The holiday season is behind us, but one of my favorite songs still resonates: "It’s that time of year, when the . . . ."
Holiday season. Fireplace. Home.
But it’s back to work, where . . . after being back at the law firm for several weeks, clearly we’re at "that time" of the distressed debt cycle where the focus turns to the guarantors of the bad loans.
This time is far from the world of falling in love, and "wishing you and yours the same thing, too."
Instead, back at work, it’s about hits to the balance sheet and decisions on pursuing loan guarantors.
A different kind of fireplace.
The focus quickly becomes very pointed: does the guaranty, whether it is a payment and performance guaranty or a merely a non-recourse carveout guaranty (or indemnity), contain the "key" provisions?
The broader topic of guaranties is huge. We devoted an entire afternoon to it in the fall of ’09. (You can download materials on it by following the instructions under the "client resources" tab above.)
- But what are the "most important" guaranty provisions, regardless of the type or nature of the guaranty?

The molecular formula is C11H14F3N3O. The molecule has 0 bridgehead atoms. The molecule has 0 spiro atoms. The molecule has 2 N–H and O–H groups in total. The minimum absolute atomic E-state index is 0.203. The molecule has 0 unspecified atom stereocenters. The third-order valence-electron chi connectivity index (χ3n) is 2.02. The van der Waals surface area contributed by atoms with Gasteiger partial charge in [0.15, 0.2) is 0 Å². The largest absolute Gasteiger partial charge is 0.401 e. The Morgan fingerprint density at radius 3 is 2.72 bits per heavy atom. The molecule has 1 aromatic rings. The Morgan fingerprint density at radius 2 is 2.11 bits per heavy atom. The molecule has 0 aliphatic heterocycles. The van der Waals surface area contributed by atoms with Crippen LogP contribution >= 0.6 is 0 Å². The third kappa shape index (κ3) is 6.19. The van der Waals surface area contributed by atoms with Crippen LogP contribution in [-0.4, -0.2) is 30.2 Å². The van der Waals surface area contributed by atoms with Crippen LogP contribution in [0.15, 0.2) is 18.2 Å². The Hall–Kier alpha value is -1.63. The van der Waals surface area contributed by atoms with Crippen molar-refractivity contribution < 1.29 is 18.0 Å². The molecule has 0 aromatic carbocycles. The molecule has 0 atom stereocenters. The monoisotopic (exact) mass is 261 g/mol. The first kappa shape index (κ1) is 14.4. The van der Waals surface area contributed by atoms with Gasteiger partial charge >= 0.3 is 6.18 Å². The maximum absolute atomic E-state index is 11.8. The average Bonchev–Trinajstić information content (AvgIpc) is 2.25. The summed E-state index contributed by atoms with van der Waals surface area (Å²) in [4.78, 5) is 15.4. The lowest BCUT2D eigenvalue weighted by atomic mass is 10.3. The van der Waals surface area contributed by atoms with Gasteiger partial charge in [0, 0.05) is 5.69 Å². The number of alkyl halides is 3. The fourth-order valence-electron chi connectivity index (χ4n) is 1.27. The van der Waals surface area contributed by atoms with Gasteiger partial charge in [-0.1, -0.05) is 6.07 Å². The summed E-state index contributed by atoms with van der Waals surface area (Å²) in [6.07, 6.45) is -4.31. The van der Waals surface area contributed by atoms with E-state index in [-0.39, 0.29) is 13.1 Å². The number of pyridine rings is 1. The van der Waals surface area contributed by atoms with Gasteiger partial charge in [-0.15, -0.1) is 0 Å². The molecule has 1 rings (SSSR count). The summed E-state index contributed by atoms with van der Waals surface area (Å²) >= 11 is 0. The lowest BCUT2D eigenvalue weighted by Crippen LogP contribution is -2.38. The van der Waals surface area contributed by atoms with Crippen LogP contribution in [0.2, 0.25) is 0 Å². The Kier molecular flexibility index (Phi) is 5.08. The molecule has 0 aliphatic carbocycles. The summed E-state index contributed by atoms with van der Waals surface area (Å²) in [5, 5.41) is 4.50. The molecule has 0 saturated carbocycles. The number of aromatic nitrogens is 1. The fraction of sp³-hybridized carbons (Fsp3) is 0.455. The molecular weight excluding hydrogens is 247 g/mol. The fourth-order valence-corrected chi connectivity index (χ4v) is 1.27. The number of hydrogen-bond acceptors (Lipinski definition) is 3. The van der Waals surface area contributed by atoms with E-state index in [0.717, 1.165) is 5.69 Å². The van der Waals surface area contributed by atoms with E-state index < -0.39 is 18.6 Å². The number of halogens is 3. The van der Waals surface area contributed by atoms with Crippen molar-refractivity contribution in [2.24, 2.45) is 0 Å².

Here are some of the provisions on my list:
- Independent Agreement: does the guaranty agreement expressly state that the guarantor may be sued independently from the borrower? Are there "conditions precedent" that must occur before the guarantor has liability?
- Service of Process: this provisions has become very important in that unlike the last major turn down, many people now live "behind" or in gated communities, which make it difficult to serve legal notices and law suit papers. Does the guaranty agreement appoint a third party as a recipient of legal notice or papers?
- Consideration: what direct or indirect benefit did the guarantor receive in signing the guaranty agreement? If it is "indirect," then what "is" it and what does the lender have to prove it? And, who has the burden of proving consideration?
- Waivers: does the guaranty agreement contain a good (read: long and longer) waiver provision or paragraph?
Please add your "most important" provisions below.
It’s that time.